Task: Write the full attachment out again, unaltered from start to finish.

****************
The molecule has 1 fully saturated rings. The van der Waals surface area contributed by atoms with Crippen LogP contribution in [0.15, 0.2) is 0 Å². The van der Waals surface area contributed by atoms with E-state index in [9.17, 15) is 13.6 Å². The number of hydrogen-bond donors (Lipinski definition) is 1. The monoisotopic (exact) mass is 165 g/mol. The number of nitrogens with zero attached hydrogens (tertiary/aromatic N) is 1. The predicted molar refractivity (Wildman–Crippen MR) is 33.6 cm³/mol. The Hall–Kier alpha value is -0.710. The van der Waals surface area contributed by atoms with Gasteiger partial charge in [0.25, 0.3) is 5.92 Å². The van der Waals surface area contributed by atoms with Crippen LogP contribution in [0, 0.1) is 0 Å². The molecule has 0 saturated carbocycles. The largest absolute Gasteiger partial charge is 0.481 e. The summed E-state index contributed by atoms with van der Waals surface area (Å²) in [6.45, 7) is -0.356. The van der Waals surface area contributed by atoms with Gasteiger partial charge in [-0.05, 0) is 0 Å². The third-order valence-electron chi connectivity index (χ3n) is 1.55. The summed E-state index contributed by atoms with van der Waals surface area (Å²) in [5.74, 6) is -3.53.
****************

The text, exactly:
The molecule has 1 fully saturated rings. The van der Waals surface area contributed by atoms with Crippen LogP contribution in [0.15, 0.2) is 0 Å². The van der Waals surface area contributed by atoms with E-state index in [9.17, 15) is 13.6 Å². The number of hydrogen-bond donors (Lipinski definition) is 1. The monoisotopic (exact) mass is 165 g/mol. The number of nitrogens with zero attached hydrogens (tertiary/aromatic N) is 1. The predicted molar refractivity (Wildman–Crippen MR) is 33.6 cm³/mol. The Hall–Kier alpha value is -0.710. The van der Waals surface area contributed by atoms with Gasteiger partial charge in [0.25, 0.3) is 5.92 Å². The van der Waals surface area contributed by atoms with Crippen LogP contribution in [0, 0.1) is 0 Å². The molecule has 0 saturated carbocycles. The largest absolute Gasteiger partial charge is 0.481 e. The summed E-state index contributed by atoms with van der Waals surface area (Å²) in [6.45, 7) is -0.356. The van der Waals surface area contributed by atoms with Gasteiger partial charge in [-0.05, 0) is 0 Å². The third-order valence-electron chi connectivity index (χ3n) is 1.55. The summed E-state index contributed by atoms with van der Waals surface area (Å²) in [5.74, 6) is -3.53.